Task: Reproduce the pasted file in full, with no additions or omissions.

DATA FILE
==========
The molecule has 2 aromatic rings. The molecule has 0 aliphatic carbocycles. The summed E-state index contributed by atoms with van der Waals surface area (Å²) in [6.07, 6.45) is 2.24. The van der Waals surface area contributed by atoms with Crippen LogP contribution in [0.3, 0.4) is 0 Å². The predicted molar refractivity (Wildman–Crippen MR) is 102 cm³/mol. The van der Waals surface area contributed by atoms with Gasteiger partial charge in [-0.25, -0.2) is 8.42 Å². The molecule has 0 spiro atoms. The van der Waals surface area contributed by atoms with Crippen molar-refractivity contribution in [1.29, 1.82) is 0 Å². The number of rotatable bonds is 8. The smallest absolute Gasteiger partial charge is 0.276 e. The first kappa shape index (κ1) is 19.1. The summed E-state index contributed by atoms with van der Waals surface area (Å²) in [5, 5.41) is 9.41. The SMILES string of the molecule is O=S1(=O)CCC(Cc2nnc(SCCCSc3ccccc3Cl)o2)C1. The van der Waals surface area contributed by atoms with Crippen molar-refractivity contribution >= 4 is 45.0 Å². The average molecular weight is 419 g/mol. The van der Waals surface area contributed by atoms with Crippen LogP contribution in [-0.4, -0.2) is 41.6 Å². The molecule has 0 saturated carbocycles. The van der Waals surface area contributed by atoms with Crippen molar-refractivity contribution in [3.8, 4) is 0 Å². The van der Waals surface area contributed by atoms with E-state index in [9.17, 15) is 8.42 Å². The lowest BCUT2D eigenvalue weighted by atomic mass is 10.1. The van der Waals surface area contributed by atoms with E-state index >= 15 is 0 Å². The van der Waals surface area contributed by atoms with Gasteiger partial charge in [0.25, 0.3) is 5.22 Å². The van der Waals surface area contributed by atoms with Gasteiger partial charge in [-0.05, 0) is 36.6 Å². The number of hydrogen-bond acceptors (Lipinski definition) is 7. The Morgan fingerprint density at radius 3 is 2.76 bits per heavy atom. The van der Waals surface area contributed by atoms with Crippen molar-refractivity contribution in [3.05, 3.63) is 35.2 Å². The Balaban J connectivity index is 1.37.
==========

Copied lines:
The molecule has 2 aromatic rings. The molecule has 0 aliphatic carbocycles. The summed E-state index contributed by atoms with van der Waals surface area (Å²) in [6.07, 6.45) is 2.24. The van der Waals surface area contributed by atoms with Crippen LogP contribution in [0.3, 0.4) is 0 Å². The predicted molar refractivity (Wildman–Crippen MR) is 102 cm³/mol. The van der Waals surface area contributed by atoms with Gasteiger partial charge in [-0.25, -0.2) is 8.42 Å². The molecule has 0 spiro atoms. The van der Waals surface area contributed by atoms with Crippen molar-refractivity contribution in [1.29, 1.82) is 0 Å². The number of rotatable bonds is 8. The smallest absolute Gasteiger partial charge is 0.276 e. The first kappa shape index (κ1) is 19.1. The summed E-state index contributed by atoms with van der Waals surface area (Å²) in [5, 5.41) is 9.41. The SMILES string of the molecule is O=S1(=O)CCC(Cc2nnc(SCCCSc3ccccc3Cl)o2)C1. The van der Waals surface area contributed by atoms with Crippen molar-refractivity contribution >= 4 is 45.0 Å². The average molecular weight is 419 g/mol. The van der Waals surface area contributed by atoms with Crippen LogP contribution in [-0.4, -0.2) is 41.6 Å². The molecule has 0 saturated carbocycles. The van der Waals surface area contributed by atoms with Crippen molar-refractivity contribution in [3.8, 4) is 0 Å². The van der Waals surface area contributed by atoms with E-state index in [9.17, 15) is 8.42 Å². The lowest BCUT2D eigenvalue weighted by atomic mass is 10.1. The van der Waals surface area contributed by atoms with E-state index >= 15 is 0 Å². The van der Waals surface area contributed by atoms with Gasteiger partial charge in [0.25, 0.3) is 5.22 Å². The van der Waals surface area contributed by atoms with Gasteiger partial charge in [-0.05, 0) is 36.6 Å². The number of hydrogen-bond acceptors (Lipinski definition) is 7. The Morgan fingerprint density at radius 3 is 2.76 bits per heavy atom. The van der Waals surface area contributed by atoms with Crippen molar-refractivity contribution in [3.05, 3.63) is 35.2 Å². The Balaban J connectivity index is 1.37.